Abstract P363: Cross-Sectional Comparison of Coronary Artery Calcium Prevalence between Japan and the US: The Multi-Ethnic Study of Atherosclerosis (MESA) and the Shiga Epidemiological Study of Subclinical Atherosclerosis (SESSA)
Background: Recent literature has shown that the burden of certain coronary risk factors, such as blood pressure and total cholesterol, has become comparable between the US and Japan in the past decades. We investigated whether levels of coronary artery calcium (CAC), a marker of coronary atherosclerosis, are similar between the two countries after accounting for conventional risk factors.
Method: We cross-sectionally investigated community-based samples of White men from six sites in the US from 2000 to 2002 (the Multi-Ethnic Study of Atherosclerosis: MESA), and of Japanese men from Kusatsu City, Shiga, Japan from 2006 to 2008 (Shiga Epidemiological Study of Subclinical Atherosclerosis: SESSA), aged 45 to 74 years and free of cardiovascular disease. Based on the presence of the following five risk factors, we categorized participants into groups with 0, 1, 2, or ≥3 risk factors: current smoking, overweight (defined as body mass index ≥25kg/m2), diabetes mellitus (fasting glucose≥126mg/dL or medication), dyslipidemia (LDL-c≥160mg/dL or HDL-c<40mg/dL or medication), and hypertension (systolic/diastolic blood pressure ≥140/90mmHg or medication). Proportions of Agatston score of 0-99, 100-399, and ≥400 were assessed according to the number of risk factors among three age groups (45-54, 55-64, and 65-74 years).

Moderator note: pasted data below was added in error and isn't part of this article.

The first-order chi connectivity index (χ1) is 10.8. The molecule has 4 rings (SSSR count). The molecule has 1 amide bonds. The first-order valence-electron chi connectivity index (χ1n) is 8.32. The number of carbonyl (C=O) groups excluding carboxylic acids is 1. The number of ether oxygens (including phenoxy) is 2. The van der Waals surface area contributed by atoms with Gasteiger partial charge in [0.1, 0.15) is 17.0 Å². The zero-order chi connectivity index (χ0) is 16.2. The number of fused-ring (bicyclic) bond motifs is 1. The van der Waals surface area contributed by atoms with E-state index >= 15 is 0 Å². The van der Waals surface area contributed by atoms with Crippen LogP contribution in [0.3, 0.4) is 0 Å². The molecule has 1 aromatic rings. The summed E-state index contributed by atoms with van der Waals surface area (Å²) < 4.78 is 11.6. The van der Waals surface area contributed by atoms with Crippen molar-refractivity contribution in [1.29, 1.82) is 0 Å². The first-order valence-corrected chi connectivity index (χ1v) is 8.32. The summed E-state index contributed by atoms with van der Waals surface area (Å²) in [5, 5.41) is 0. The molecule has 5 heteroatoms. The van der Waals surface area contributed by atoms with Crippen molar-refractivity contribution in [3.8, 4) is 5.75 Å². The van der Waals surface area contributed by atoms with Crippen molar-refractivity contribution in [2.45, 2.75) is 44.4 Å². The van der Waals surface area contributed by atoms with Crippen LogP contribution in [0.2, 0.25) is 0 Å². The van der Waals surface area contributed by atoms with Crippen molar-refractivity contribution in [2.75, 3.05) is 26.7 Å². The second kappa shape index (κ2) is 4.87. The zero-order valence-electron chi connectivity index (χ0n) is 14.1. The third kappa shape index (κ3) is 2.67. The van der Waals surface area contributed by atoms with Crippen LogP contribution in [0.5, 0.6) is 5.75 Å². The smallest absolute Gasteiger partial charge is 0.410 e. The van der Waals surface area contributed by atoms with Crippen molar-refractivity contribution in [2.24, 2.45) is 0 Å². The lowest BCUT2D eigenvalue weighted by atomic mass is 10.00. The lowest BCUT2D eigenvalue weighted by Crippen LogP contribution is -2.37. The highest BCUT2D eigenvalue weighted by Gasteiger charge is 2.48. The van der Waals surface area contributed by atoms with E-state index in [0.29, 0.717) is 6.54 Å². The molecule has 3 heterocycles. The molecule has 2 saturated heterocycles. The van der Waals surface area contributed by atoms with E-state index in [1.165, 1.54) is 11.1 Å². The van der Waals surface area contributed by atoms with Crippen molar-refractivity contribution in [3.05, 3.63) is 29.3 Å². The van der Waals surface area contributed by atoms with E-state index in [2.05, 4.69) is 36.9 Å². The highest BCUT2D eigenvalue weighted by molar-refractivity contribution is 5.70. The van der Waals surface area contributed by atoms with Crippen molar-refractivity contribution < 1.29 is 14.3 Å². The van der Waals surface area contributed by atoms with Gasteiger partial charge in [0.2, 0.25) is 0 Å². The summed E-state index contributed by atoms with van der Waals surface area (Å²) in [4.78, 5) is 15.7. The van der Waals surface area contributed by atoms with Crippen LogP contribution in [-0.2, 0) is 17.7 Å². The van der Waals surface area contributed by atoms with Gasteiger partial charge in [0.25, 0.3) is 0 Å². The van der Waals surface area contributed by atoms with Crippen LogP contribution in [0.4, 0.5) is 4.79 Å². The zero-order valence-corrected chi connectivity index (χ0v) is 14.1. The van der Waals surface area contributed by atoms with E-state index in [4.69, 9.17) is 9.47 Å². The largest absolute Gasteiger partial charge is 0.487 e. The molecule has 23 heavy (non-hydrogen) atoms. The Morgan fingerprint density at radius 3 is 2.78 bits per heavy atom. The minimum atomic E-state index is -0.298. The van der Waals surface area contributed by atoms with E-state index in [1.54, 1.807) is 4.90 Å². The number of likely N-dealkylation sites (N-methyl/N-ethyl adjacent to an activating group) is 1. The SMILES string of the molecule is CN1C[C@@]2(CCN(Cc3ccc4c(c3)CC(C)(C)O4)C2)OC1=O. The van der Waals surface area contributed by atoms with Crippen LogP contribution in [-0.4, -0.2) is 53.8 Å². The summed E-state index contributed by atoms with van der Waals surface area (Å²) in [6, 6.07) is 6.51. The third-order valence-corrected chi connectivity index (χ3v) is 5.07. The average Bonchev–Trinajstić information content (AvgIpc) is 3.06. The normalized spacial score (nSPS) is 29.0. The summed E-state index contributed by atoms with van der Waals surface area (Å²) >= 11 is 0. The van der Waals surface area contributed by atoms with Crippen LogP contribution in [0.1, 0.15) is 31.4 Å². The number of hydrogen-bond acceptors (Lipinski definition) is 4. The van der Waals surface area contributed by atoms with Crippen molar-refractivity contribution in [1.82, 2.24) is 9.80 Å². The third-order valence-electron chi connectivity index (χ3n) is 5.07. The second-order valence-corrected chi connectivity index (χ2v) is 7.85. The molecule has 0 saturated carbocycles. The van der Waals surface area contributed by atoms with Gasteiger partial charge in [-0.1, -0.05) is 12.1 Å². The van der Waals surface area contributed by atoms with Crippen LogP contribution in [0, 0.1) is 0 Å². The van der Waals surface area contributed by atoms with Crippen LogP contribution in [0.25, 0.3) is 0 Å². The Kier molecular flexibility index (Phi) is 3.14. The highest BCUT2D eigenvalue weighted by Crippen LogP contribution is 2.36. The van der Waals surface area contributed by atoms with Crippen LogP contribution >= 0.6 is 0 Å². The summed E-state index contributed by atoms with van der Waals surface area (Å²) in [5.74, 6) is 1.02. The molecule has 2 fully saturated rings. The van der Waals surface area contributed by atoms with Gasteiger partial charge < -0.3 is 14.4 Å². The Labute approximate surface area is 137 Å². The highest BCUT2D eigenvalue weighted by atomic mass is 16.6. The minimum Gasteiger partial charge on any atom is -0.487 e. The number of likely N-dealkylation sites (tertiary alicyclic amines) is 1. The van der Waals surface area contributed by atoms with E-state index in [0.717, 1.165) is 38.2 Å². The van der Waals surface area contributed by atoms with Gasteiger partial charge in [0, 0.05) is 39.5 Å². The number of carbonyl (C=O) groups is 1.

Results: Of 1,067 White men (mean age 60.0 [± SD 8.5] years) and 834 Japanese men (63.3 [±7.5] years) studied, 9.7% of the White men and 14.1% of the Japanese men had 0 risk factors, whereas 28.0% of the former and 21.3% of the latter had ≥3 risk factors. Overall, prevalence of an Agatston score of ≥100 or ≥400 was greater in White men across all the risk strata in the three defined age groups, particularly among those aged 55-64 and 65-74 years (Figure).
Conclusion: Compared to Japanese men, White men in the US tend to have a higher burden of coronary atherosclerosis, as measured by CAC, regardless of the number of present conventional risk factors. This was most evident among those aged 55-74 years.
- © 2013 by American Heart Association, Inc.